Establishing professional boundaries is an important part of maintaining a healthy work-life balance.
It can be easy to fall into a habit of working more than you need to, especially when you’re working from home. You might feel pressured to show how productive you are away from an office, or maybe you want to make a good impression after taking a new position. You may also feel like you’re expected to work longer than the typical 8-hour workday, especially if your coworkers never seem to log off.
Reinforcing your sense of self-worth:
Establishing boundaries that help you maintain a healthy work-life balance can remind you that what you accomplish does not decide your worth. While many people associate what they do with their identity, it’s healthier to understand that what you do is only one part of who you are.
Helping stave off feelings of burnout:
Cultivating an awareness of your abilities:
Developing an awareness and an appreciation for your skills is another way of reinforcing a positive sense of self and may assist you in setting boundaries at work. If you can recognize and have respect for your professional abilities, then it might be easier to insist others do so as well.
Identifying your non-negotiables:
Signing off at the same time each day, keeping certain communication channels open for colleagues while keeping others off limits or not scheduling meetings during certain blocks of time are all ways to set boundaries at work. Making a list of things you’re not willing to compromise on can help keep you focused, and your workday streamlined.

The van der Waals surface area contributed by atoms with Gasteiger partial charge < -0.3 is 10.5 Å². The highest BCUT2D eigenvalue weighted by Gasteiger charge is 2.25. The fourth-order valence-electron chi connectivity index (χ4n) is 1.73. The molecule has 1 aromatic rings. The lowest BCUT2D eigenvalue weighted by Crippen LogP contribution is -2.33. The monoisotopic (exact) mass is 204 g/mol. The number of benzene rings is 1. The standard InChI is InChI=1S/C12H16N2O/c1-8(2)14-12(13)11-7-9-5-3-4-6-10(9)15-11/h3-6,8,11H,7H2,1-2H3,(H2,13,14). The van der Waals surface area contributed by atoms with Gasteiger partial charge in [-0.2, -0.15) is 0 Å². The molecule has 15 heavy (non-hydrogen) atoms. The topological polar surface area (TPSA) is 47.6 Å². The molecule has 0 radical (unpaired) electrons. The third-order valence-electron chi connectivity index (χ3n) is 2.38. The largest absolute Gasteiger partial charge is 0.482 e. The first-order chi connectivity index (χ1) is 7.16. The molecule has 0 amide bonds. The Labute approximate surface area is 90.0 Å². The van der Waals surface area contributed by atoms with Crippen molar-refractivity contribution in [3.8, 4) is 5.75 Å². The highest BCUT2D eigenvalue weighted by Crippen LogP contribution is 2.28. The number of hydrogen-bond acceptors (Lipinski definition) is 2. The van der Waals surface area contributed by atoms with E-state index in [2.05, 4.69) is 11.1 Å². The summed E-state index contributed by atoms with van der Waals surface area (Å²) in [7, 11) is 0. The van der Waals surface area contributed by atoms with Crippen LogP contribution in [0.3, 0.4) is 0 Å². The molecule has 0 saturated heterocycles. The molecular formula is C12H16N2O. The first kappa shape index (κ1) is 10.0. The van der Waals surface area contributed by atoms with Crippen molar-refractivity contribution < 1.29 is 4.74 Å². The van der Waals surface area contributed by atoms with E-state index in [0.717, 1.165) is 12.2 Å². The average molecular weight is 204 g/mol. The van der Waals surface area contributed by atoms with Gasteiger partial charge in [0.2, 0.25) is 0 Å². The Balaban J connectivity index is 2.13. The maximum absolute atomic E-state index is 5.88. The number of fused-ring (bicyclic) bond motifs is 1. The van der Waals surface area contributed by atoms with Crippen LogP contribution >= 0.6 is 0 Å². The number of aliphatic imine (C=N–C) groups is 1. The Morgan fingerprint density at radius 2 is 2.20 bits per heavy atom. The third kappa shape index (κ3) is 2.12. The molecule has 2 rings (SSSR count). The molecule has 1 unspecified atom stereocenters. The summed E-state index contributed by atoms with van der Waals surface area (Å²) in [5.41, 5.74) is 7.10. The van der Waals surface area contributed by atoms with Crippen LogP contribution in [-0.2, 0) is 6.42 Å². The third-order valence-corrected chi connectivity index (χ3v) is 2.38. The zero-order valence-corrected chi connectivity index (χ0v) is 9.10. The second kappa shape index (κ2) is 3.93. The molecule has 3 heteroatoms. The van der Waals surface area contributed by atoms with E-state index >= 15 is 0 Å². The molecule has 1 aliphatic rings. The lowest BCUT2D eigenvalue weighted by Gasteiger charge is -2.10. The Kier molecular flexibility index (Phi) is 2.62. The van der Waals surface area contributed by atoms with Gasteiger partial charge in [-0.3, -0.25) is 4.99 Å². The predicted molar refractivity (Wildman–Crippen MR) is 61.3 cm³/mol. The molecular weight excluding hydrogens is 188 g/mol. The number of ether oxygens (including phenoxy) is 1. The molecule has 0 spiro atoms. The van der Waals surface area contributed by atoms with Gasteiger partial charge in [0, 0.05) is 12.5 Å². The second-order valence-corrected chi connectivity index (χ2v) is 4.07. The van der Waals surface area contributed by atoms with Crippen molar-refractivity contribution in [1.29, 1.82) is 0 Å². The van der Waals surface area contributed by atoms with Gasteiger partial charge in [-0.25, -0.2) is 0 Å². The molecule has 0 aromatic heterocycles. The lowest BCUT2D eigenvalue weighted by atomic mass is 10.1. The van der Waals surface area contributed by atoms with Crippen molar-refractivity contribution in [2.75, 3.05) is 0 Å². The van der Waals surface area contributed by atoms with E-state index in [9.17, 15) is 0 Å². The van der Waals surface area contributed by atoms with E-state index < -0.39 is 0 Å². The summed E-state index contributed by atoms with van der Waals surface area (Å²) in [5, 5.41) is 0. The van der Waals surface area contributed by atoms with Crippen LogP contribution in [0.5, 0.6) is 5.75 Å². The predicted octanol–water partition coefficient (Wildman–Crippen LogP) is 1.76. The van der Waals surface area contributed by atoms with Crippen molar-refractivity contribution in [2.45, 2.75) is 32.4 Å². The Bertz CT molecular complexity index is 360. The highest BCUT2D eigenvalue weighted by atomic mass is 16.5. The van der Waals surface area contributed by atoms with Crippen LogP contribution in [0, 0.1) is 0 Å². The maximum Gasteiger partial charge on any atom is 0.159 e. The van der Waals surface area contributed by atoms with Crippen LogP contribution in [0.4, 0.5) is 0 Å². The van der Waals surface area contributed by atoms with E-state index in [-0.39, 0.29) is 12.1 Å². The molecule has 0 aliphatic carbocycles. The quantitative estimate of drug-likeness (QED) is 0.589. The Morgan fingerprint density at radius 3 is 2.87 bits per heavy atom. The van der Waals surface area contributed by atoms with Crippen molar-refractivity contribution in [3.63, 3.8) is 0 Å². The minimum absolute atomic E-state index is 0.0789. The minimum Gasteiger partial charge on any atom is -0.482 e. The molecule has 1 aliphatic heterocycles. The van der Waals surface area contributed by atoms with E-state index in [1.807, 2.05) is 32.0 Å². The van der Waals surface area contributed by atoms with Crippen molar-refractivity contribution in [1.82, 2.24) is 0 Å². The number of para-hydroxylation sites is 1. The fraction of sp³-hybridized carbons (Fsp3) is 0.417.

While some things should remain protected, it’s important to remain flexible. You may want to create a second list of tradeoffs, or things you’re willing to compromise on in unforeseen circumstances. For example, if you’re asked to work late one day, then you might sign on a bit later the next day or sign off early on a Friday to make up for it.
Ranking your priorities:
Your time and energy are important. Taking on additional work like stretch assignments can give you a chance to grow professionally, but can also contribute to feelings of stress if you’re trying to balance more than you can handle. Like your non-negotiables, taking time to evaluate what parts of your job—and your life—take priority can help you set professional boundaries that extend beyond your workday. If you have hobbies, personal routines or family commitments that you don’t want to miss out on, structuring schedule around what’s important to you will help you learn to balance both.
Maintaining personal privacy:
You will most likely develop a personal relationship with the people you work with. Still, privacy is an important professional boundary. Having a strategy for how to kindly remove yourself from conversations that make you uncomfortable or setting boundaries on what aspects of your personal life you’re not willing to talk about with coworkers are some ways of maintaining personal privacy while at work.
When you’re up front about what works for you and what doesn’t, everyone knows what to expect. If possible, set up working hours on your calendar and block out chunks of time when you want to focus or take breaks. Clearly communicate your preferences and outline procedures they should follow or people they should contact when you’re unavailable.
Taking time to rest is just as important as completing your work. According to a study from the University of Illinois, prolonged focus on a task results in a drop in the brain’s attentional resources. “The brain gradually stops registering a sight, sound or feeling if that stimulus remains constant over time,” which means that taking breaks allows your brain to rest and refocus itself, helping you stay on task.
Taking breaks also allows your brain to process the information using diffuse thought. As opposed to focused thought, diffuse thought lets your mind step back and work through a problem creatively behind the scenes. Ever had a great idea in the shower? This is diffuse thought at work.
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